Recently, qualitative feedback has established that the benefits of implementing MI extend beyond just economic savings to the institution. MI also helps transform how people relate to each other within health care institutions. For example, the University of Florida Medication Therapy Management Communication and Care Center (UF MTMCCC) completed 3 days of MI training for their MTM pharmacists, pharmacy technicians, and students. Here is what Anna Hall, PharmD, Director, at the UF MTMCCC, said about the impact of the training:

“There are several key things that motivational interviewing training has enhanced for our program:
  1. The ability to engage patients on our ‘cold’ calls has improved dramatically. Patients are far more willing to learn about our MTM services and discuss medication concerns. Patients are simply less defensive.
  2. Call center personnel feel far more confident and comfortable in making calls and engaging patients, as a result of training and feedback.
  3. Motivational interviewing skills have now extended to how we talk to each other internally, and how we engage clients. It has substantially changed the culture of our organization.”
Dr. Hall emphasized that even after completing a 3-day, high-quality trainer program that incorporated baseline training, multiple practice opportunities, and expert feedback, refreshers are still necessary to reinforce skills and the MI philosophy. The more this occurs, the more all staff members internalize the skills, and MI becomes a way of being with others. Overall, patient and employee satisfaction has markedly improved, as a result of continuous MI training.

Summary
When based on sufficient high-quality training, MI is highly effective at producing better outcomes in patients across a wide range of chronic illnesses and health behaviors. As star ratings become more important in determining the compensation level for HCPs, MI will continue to grow in importance. It is crucial not to shortchange the length or quality of training in order to see substantial improvements in health behaviors from MI. The vast majority of related studies used MI interventions that were brief, lasting only 5 to 20 minutes. This makes MI well suited to community pharmacy environments. When MI interventions are done well and up front, when patients first receive a prescription for a chronic illness, less time is invested and fewer problems occur downstream.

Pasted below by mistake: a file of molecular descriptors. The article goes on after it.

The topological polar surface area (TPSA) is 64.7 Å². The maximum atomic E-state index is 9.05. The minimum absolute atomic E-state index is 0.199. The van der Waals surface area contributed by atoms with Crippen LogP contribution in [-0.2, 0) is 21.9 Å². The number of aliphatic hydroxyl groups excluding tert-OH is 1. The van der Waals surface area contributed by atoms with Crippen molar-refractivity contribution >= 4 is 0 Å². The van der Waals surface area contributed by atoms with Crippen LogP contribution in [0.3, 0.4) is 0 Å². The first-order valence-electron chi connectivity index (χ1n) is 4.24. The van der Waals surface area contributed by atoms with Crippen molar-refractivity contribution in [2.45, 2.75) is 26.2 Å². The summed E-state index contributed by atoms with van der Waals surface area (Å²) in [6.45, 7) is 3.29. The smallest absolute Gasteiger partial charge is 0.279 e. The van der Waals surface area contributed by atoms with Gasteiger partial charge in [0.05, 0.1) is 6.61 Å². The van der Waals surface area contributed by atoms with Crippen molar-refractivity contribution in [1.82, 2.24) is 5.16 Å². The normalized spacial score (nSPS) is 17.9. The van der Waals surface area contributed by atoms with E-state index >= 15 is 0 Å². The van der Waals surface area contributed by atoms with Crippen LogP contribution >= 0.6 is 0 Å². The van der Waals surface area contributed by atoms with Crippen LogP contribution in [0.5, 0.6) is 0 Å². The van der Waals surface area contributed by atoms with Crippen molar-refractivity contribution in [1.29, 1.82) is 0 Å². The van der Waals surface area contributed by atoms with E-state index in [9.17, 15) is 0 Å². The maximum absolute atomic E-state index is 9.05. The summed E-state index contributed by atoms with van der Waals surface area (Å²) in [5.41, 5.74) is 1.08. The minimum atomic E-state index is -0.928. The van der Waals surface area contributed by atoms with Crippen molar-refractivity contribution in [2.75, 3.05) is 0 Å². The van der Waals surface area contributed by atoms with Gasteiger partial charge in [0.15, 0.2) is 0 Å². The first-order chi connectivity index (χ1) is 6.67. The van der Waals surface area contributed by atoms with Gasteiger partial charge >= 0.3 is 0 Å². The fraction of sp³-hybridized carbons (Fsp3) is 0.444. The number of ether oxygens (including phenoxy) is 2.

This article is published in collaboration with the Directions in Pharmacy CE Conference program.


Bruce A. Berger, PhD, is president of Berger Consulting, LLC, and emeritus professor at Auburn University Harrison School of Pharmacy in Auburn, Alabama.
 
William A. Villaume, PhD, is emeritus professor at Auburn University Harrison School of Pharmacy in Auburn, Alabama.


References
  1. Lundahl BW, Kunz C, Brownell C, Tollefson D, Burke BL. A meta-analysis of motivational interviewing: twenty-five years of empirical studies. Res Social Work Prac. 2010:20;137-160. doi: 10.1177/1049731509347850.
  2. Miller WR, Rollnick S. Motivational Interviewing: Helping People Change. 3rd ed. New York, NY: Guilford; 2013.
  3. Channon SJ, Huws-Thomas MV, Rollnick S, et al. A multicenter randomized controlled trial of motivational interviewing in teenagers with diabetes. Diabetes Care. 2007;30(6):1390-1395.
  4. Chen SM, Creedy D, Lin HS, Wollin J. Effects of motivational interviewing intervention on self-management, psychological and glycemic outcomes in type 2 diabetes: a randomized controlled trial. Int J Nurs Stud. 2012;49(6):637-644. doi: 10.1016/j.ijnurstu.2011.11.011.
  5. Dilorio C, McCarty F, Resnicow K, et al. Using motivational interviewing to promote adherence to  antiretroviral medications: a randomized controlled study. AIDS Care. 2008;20(3):273-283. doi: 10.1080/09540120701593489.
  6. Powell PW, Hilliard ME, Anderson BJ. Motivational interviewing to promote adherence behaviors in pediatric type 1 diabetes. Curr Diab Rep. 2014;14(10):531. doi: 10.1007/s11892-014-0531-z.
  7. Resnicow K, McMaster F, Bocian A, et al. Motivational interviewing and dietary counseling for obesity in primary care: an RCT. Pediatrics. 2015;135(4):649-657. doi: 10.1542/peds.2014-1880.
  8. Rollnick S, Mason P, Butler C. Health Behavior Change. 2nd ed. New York, NY: Guilford; 2010.
  9. VanWormer JJ, Boucher JL. Motivational interviewing and diet modification: a review of the evidence. Diabetes Educ. 2004;30(3):404-406, 408-410, 414-416 passim.
  10. Simpson SA, McNamara R, Shaw C, et al. A feasibility randomised controlled trial of a motivational interviewing-based intervention for weight loss maintenance in adults. Health Technol Assess. 2015;19(50):v-vi, xix-xxv, 1-378. doi: 10.3310/hta195 00.
  11. Linden A, Butterworth SW, Prochaska JO. Motivational interviewing-based health coaching as a chronic care intervention. J Eval Clin Pract. 2010;16(1):166-174. doi: 10.1111/j.1365-2753.2009.01300.x.
  12. Rubak S, Sandbæk A, Lauritzen T, Christensen B. Motivational interviewing: a systematic review and meta-analysis. Br J Gen Pract, 2005;55(513):305-312.
  13. Wick JY. Motivational interviewing can improve ACS medication adherence. Pharmacy Times website. pharmacytimes.com/resource-centers/ACS/motivational-interviewing-can-improve-acs-medication-adherence. Accessed April 27, 2016.
  14. Berger BA, Hudmon KS, Liang H. Predicting treatment discontinuation among patients with multiple sclerosis: application of the transtheoretical model of change. J Am Pharm Assoc. 2004;44(4):445-454.